If they have been pulled back to their device before you have finished, just stop speaking. Don’t compete with a device. This is not personal, and your partner is not meaning to be disrespectful, even if it does make you feel frustrated. Devices have been programmed to absorb our attention. You need to gently teach your partner how you wish to communicate.

One exception here is long distance relationships. Devices can be a great tool in long distance relationships, enabling couples to connect on a deeper level and maintain regular communication. Communication in relationships can be done through video calls or other messaging services. Online tools can be a fantastic use of digital devices to help deepen connections in a long distance relationship.

Reward kindness with kindness

happy couple facing each other in the hallway

If your partner has put effort into bringing something up with you, respond with openness and integrity. Good communication in a relationship requires reciprocal standards of communication. That means being kind, even if you don't like their message. This will protect your partner's feelings during the interaction, and keep the conversation in a safer place.

By remaining kind in these interactions, you can create a repeating pattern for future communications. This becomes the benchmark for acceptable communication standards going forward, writing the rulebook for how you communicate within the partnership.

Reward unkindness with kindness

Woman listening to her partner's thoughts

Remember, even if your partner lowers the quality of their communication, never stoop to their level. This will only lead to an escalation of conflict and lower chances of conflict resolution.

Not everyone is an intuitive communicator so it is important to try and see your partner's point, even if it comes with an imperfect delivery.

Find it hard to respond with kindness when your partner is being unkind? Instead of doing it for them, do it for yourself. This is about your relationship with yourself and how you are prepared to feel. It is also about how you wish to carry yourself in the world, and meeting the behavioural standards that you see as acceptable in others.

Lead with integrity, and apologise if you drop below a level of communication that you see as acceptable. This will improve communication standards overall in the relationship.

Don't hold things in for too long

Couple taking some silence

Before we communicate something to our partner, we tend to mull it over for a long period of time.

Remember, thoughts that are familiar to us may be entirely new ideas to our partner. Give them the time to process this new information, as you have had hours/days/weeks already thinking about it. Be prepared for a negative initial response, as these ideas may surprise or shock them.

By forcing your partner to respond in the moment you are putting them on the spot, and they may not be capable of giving you a well thought-out response. It may be a good idea to give them some time, and then initiate a full discussion at a later date once both parties have had time to think about it.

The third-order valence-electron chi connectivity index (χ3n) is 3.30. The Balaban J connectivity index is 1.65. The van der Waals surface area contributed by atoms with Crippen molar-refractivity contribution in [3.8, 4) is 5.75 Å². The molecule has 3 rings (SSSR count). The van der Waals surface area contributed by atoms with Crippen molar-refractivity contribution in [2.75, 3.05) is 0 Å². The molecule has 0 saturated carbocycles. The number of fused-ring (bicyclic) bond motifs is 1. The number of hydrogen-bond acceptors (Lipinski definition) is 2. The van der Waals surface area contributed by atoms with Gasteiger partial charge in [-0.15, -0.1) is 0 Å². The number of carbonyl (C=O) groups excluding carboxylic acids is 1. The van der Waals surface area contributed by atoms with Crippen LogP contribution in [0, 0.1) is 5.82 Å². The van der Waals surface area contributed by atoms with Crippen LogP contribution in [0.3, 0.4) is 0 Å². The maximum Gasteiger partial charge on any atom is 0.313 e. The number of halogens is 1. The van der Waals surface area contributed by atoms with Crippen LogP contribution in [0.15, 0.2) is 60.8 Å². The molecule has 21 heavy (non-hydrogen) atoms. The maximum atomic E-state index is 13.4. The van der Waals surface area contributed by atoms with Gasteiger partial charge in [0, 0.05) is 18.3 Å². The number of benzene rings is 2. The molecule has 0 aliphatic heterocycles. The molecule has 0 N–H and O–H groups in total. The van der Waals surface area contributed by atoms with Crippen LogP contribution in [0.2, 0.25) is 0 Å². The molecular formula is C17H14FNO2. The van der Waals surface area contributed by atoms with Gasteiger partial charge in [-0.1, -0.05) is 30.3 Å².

Focus on a single message

Same sex couple talking in the living room

When discussing something with your partner, decide on a single message to communicate. The 'everything at once' approach can feel attacking, and leaves your partner little room to absorb what you are saying. It is also a one way ticket to a full blown fight.

Many of us feel inclined to bring other messages in, particularly when a conversation becomes heated. This is a defence mechanism, and the 'tit for tat' approach tends to fuel conflict more than resolve it.

Choose one message, and communicate this message without bringing in additional issues.

Learn to apologise

A couple having a sincere conversation after an argument

A crucial part of a healthy relationship is how partners repair the rupture following a communication breakdown.

We all need to reflect on our behaviour and apologise when we have overstepped the line of disrespect. We need to apologise if we have provoked our partner, been unkind, or gone a bit crazy during the conflict.

However, do not apologise if you don’t mean it or if your partner is trying to force one out of you. Make sure never to say “I’m sorry but…” - this is disguised blame and will probably cause another round of conflict.

Your apology needs to be independent of whether they offer an apology to you. It is taking responsibility for yourself relationally, and this can make all the difference, creating more positive outcomes and improved conflict resolution skills.

Good communication in relationship helps couples to fight better too. It makes conflict easier to deal with and reduces the duration and intensity of fights.

Apologies are a good way to debrief from a heated situation, take ownership of your actions and resolve what each partner could do better in the future

Accept compromise

Couple holding hands

Not every discussion will have your desired outcomes. Be prepared and willing to compromise if needed.